The object of this invention is to provide a plesiochronous clocking system approach that provides for the efficient transport of different client signal protocols, such as in the case of G.709 protocol or 10 GbE protocol, while rendering the network system easily compatible with all protocols and standards.

SUMMARY OF THE INVENTION

According to this invention, the OTN transport frames are modified to permit an asynchronous transmission network that has a single line frequency or rate between end terminals and intermediate nodes or between intermediate nodes of the network (collective referred to as between node elements) wherein the digitally wrapped signal frequency is equal to the payload frequency times a variable overhead ratio (V-OHR) which ratio varies with the client signal payload type.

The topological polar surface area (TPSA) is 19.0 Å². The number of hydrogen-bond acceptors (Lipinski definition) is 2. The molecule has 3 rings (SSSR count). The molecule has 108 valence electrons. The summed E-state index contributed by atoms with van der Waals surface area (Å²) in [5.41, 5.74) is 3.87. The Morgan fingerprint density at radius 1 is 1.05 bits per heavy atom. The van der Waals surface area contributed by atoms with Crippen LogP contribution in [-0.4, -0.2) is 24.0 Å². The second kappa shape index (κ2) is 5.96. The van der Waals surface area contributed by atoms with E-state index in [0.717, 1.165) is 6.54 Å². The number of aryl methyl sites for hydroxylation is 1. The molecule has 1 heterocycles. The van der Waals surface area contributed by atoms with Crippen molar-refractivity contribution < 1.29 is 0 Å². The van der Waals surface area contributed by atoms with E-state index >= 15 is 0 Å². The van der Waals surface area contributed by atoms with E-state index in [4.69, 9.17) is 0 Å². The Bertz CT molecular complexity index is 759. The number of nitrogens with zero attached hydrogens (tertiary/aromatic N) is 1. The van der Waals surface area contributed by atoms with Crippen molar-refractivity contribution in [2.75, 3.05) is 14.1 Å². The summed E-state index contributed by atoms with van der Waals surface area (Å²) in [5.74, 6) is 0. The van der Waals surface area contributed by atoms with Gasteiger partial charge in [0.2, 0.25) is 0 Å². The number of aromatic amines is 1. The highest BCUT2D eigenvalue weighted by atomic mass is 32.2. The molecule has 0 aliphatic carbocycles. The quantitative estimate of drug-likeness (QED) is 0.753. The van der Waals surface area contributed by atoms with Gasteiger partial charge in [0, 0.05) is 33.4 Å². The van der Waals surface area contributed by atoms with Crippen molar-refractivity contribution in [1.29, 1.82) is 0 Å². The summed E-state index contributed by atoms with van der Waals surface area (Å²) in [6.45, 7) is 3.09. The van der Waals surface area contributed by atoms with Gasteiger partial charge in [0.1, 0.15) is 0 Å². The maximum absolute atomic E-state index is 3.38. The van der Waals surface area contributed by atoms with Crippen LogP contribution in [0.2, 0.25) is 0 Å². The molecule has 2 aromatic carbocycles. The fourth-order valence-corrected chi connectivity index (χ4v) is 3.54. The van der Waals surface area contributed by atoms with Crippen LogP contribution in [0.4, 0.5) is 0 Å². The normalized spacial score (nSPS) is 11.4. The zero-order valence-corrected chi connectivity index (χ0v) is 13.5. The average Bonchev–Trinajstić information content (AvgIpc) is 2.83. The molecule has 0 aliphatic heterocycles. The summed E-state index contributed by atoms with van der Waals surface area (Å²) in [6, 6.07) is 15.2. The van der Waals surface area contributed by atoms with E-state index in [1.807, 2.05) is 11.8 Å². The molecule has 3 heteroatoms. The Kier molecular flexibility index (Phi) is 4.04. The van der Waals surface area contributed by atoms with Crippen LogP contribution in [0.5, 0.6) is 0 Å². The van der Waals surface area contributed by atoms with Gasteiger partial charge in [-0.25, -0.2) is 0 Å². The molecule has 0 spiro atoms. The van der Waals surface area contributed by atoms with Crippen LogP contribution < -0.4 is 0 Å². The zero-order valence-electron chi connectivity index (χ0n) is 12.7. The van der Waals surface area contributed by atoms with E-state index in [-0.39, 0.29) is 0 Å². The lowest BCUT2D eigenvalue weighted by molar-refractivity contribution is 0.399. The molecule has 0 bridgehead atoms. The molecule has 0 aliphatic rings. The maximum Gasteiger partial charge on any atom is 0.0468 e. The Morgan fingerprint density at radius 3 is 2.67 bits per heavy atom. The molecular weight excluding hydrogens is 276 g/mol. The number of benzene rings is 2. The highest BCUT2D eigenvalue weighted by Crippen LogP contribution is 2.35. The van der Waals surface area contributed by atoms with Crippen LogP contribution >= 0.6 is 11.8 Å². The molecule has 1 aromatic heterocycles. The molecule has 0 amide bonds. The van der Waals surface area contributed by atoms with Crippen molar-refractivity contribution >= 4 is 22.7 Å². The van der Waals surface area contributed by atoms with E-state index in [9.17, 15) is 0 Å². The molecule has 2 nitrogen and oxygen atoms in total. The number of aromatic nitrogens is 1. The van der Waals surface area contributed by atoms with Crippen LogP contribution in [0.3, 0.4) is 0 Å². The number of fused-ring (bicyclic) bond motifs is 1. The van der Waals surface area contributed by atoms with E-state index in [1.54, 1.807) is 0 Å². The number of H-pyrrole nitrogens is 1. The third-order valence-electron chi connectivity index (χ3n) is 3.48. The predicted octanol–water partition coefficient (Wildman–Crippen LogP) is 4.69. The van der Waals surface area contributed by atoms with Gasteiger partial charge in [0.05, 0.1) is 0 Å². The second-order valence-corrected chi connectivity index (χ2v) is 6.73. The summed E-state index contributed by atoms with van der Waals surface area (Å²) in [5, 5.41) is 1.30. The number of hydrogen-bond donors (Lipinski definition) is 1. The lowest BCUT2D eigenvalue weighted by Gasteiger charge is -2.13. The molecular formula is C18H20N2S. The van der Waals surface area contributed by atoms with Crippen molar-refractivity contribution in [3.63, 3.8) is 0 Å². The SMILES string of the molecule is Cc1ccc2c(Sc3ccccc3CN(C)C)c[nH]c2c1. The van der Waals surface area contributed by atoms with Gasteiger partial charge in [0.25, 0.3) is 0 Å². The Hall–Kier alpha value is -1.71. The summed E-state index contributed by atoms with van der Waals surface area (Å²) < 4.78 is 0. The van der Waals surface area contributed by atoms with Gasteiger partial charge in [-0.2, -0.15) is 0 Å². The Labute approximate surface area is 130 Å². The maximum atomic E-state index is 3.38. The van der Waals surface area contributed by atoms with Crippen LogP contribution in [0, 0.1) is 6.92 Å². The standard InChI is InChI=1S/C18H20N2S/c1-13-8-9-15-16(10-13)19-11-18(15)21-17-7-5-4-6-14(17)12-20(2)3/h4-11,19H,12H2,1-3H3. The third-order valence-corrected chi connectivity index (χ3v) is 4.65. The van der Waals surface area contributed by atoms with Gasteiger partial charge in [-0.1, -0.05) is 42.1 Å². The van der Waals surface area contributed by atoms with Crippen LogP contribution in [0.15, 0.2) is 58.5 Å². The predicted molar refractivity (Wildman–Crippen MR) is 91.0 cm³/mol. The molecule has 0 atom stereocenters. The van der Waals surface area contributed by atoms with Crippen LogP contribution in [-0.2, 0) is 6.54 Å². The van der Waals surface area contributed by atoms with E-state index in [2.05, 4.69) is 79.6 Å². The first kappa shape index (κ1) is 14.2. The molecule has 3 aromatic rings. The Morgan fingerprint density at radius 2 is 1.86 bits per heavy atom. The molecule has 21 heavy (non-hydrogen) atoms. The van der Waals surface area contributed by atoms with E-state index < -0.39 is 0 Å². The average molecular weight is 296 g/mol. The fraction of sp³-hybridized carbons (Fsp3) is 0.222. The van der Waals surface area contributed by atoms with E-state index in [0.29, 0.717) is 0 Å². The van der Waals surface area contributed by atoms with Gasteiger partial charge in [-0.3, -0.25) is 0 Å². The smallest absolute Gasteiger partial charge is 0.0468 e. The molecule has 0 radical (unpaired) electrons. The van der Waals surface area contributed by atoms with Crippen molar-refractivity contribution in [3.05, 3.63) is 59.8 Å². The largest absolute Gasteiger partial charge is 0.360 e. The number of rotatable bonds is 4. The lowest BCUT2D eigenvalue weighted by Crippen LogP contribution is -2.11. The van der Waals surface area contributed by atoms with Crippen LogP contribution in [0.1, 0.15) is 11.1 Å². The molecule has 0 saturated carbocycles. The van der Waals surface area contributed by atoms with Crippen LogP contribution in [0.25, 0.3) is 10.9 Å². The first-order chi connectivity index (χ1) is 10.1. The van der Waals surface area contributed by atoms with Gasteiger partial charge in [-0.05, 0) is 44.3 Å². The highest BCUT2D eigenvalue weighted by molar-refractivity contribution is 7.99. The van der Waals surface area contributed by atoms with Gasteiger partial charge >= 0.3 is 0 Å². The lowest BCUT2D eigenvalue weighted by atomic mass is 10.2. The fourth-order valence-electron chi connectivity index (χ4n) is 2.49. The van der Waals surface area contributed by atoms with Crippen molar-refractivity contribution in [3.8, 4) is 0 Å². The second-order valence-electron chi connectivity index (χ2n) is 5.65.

The optical transmission network of this invention is inherently asynchronous due to the utilization of a variable overhead ratio (V-OHR). The network architecture makes extensive use of OEO regeneration, i.e., deals with any electronic reconditioning to correct for transmission impairments, such as, for example, FEC encoding, decoding and re-encoding, signal reshaping, retiming as well as signal regeneration. The optical transmission network includes a plesiochronous clocking system with intermediate nodes designed to operate asynchronously with a single local frequency clock without complicated network synchronization schemes employing high cost clocking devices such as phase locked loop (PLL) control with crystal oscillators and other expensive system components. The asynchronous network operation provides for asynchronous remapping or remapping of any client signal utilizing any type of transmission protocol where the line side frequency is always the same frequency for the payload signal and the local frequency at a terminal or intermediate node is set to a local reference clock in accordance with the payload type and its overhead ratio (OHR), i.e., the overhead ratio is varied to meet the desired difference between the line rate or frequency and the client signal payload rate for the client signal payload type. The network operation of this invention can, therefore, receive and process many different, as well as future, payload types. As an example, the payload type may be either OC192 or 10GE but their respective line rates or frequencies over the transmission fiber will always be the same an identical line rate. In this manner, there is no second guessing (trial and error) or initial determination of what the line rate might be in order to determine what the frequency of local clock at an intermediate node to be the same as the original payload frequency. This asynchronous mapping and remapping scheme of this invention allows the elimination of otherwise necessary and expense system components, such as crystal oscillators or phase lock loop (PLL) controls at intermediate nodes, thereby significantly reducing the overall costs in the manufacture of these optical network systems.